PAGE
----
The Other is a brilliant piece of storytelling that suffers a bit from some purply prose, but rest assured, if you want to journey into the darkness of a troubled mind, then this is the book for you. The only other book that I think comes close to capturing that sort of madness is Geek Love by Katherine Dunn. It’s definitely not a book for the squeamish, though.
Shadowland by Peter Straub
Shadowland was the third in the books I enjoyed so much as a kid, but when I read as an adult, I realized that this book wasn’t ever really about looking back on the idylls of youth. In fact, there wasn’t even much of a pretense of putting anything idyllic in this novel at all. The only redeeming quality about childhood from the book was the wide-eyed innocence of Del (which was destroyed by the climactic scene in the novel), and the friendship between him and Tom (which was barely a friendship at all, and more of a dependent relationship on Del’s part). But the magic, the imagery, and the overall premise of the novel had a profound effect on me back in high school. Amazingly, it held up well over the past 20-ish years, but I think I appreciate it now for different reasons.
The entire novel is about the two main characters — Del Nightingale and Tom Flanagan — who are both amateur magicians, and who spend one summer with Del’s uncle, who is a famous and very eccentric magician. The plot starts at their boarding school, which seems like something straight out of David Copperfield, and the horrible things that happened to both characters. From there, it shifts to Del’s uncle’s estate — Shadowland — but what they realize when they get there is that the boarding school had been a part of Shadowland that year, too, and that all of the horrible events were all about Coleman, Del’s uncle, wanting to bring them both to his side of magic. Real magic.
In the first half of the novel, set at the boarding school, a lot of attention is paid to an English course where the instructor is fascinated with fairy tales. The fairy tales are actually the core of the theme of the book, as Straub takes a handful of fairy tales and weaves them together to form the backdrop of the plot. It explains a lot about the tone of the novel — it’s very dark and bleak, with an ending that can hardly be classified as “happy” — but it gives the story a nice depth that I hadn’t recognized before. I’d like to say that I would have figured this out without having to read about it Straub’s new introduction to the latest printing of the book, but who knows? I read it first, and then I started looking for those points.
I remember being fascinated with the character of Rose Armstrong, a live-in helper at Shadowland who is about the same age as Tom and Del, when I was younger, and I still found her to be a fascinating character, though for different reasons. She becomes involved with Tom, all while Del thinks she’s still agog over him, and their three-way relationship takes on a life of its own once all three of them meet. But this time I noticed more how much of a tortured character she was, and understood more the mystery of her origins. Her foolishness and naivete grew a little tiresome, but understanding what her origins were, and what drove her motivations, explained away a lot of her strange behavior. But she still had an odd attraction that went further than her relationship with Tom and Del, and she’s a character that lingers long after you finish the book.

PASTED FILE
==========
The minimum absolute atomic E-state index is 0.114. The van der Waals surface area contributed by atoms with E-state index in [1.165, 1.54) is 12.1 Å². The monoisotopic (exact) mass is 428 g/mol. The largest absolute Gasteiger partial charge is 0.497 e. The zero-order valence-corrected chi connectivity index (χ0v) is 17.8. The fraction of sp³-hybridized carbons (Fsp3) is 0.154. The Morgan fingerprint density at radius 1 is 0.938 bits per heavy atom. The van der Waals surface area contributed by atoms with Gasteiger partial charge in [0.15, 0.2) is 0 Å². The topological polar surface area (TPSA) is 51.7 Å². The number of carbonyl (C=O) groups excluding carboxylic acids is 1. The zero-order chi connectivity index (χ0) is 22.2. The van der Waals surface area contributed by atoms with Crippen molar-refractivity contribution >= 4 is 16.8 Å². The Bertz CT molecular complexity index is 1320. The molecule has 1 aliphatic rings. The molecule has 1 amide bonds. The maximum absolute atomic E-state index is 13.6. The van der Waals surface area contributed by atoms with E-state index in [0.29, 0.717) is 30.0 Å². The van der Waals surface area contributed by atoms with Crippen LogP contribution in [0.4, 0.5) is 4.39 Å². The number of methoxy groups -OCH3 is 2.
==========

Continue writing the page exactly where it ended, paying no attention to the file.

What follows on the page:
I don’t think the book is perfect — there was at least one major plot point that I felt needed to be explained away to really buy the entire story — but it’s still a damn fine book by a damn fine writer. I find it very curious that, during this period of reminiscence, Simmons’ book improved, King’s slid back a bit, and Straub’s stayed about the same, but for different reasons. I hesitate to call it maturity that’s affected how I view the novels, but it has been about 20 years since I read some of these books, and I suppose I did have to grow up some in that span of time. I highly recommend this novel to any fans of horror, dark fantasy, or even urban fantasy.
Summer of Night by Dan Simmons
After finishing It, I thought I’d go back and re-read some other “idyllic yet horrific” reflections on childhood, and of course I dug up Dan Simmons’ Summer of Night, the book I read when I was in college thinking it would be the next-best thing to It. At the time, it didn’t have the same effect on me as It did, but then again, I was looking for the book to be another It instead of looking at it on its own terms. But it’s pretty hard to separate them when even the blurbs in the book compare it to King’s opus, and King himself has a big blurb right on the front cover of the book. It’s clear the publishers thought to cash in on that association, and while the similarities are there, the comparison seems a little unjust.